The Farnese Gardens (Orti Farnesiani sul Palatino or "Gardens of Farnese upon the Palatine") are a garden in Rome, central Italy, created in 1550 on the northern portion of Palatine Hill, by Cardinal Alessandro Farnese. They were the first private botanical gardens in Europe (the first botanical gardens of any kind in Europe being started by Italian universities in the mid-16th century, only a short time before).
Alessandro Farnese was appointed Cardinal Deacon of the Roman Catholic Church in 1534 at the age of 14, by Paul III, his grandfather, who had been elected to the papacy two months previously. He is remembered for being an antiquarian who assembled the greatest collection of Roman sculpture assembled in private hands since antiquity. In 1550, when Farnese acquired a northern portion of Palatine hill (historically the oldest of Rome's seven hills) he had ruins from a Roman palace of Tiberius at the northwest end of the hill top filled in, and converted to a summer home. The site overlooks the Roman Forum and is near the Arch of Titus. He called this Horti Farnesiani (possibly meaning to suggest the hortus conclusus or "enclosed garden" where Mary conceived Jesus Christ). The garden was divided into the classic style of quadrants with a well or a fountain at its centre, deriving from the design of the Roman peristilium palaces of the area, as re-created by the noted architect Vignola.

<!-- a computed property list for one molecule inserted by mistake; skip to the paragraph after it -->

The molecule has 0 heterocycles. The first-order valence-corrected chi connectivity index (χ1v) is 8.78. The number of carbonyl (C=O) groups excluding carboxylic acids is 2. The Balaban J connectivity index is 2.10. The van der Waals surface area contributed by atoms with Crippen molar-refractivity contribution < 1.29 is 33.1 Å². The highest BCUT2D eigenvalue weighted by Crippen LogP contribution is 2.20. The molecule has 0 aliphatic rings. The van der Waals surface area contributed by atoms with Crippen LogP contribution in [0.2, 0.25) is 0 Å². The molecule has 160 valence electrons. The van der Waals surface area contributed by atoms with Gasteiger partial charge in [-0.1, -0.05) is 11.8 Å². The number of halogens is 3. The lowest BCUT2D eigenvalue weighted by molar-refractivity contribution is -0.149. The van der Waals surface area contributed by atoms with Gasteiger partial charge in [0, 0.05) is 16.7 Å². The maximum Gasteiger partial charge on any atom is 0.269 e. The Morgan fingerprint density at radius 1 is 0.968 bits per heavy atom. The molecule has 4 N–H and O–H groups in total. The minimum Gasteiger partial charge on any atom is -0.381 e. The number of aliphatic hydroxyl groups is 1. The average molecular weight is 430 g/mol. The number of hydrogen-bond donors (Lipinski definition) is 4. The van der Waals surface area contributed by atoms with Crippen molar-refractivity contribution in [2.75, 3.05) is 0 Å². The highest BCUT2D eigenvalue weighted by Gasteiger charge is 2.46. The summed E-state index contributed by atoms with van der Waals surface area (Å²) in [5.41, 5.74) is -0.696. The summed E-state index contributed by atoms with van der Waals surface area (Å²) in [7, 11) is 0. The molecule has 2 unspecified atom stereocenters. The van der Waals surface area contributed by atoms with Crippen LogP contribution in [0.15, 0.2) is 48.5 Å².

Though little of the Farnese Gardens survives today, some remnant structures may be seen.
- Now mostly in Naples, after passing by inheritance to the Bourbon-Parma kings; it ranked with the papal collections in the Cortile del Belvedere, and the city's own collection housed at the Campidoglio.
-  History of Palatine Hill.
- History of the Farneses and the garden.
-  Location of the Farnese family gardens, now known only as a remnant.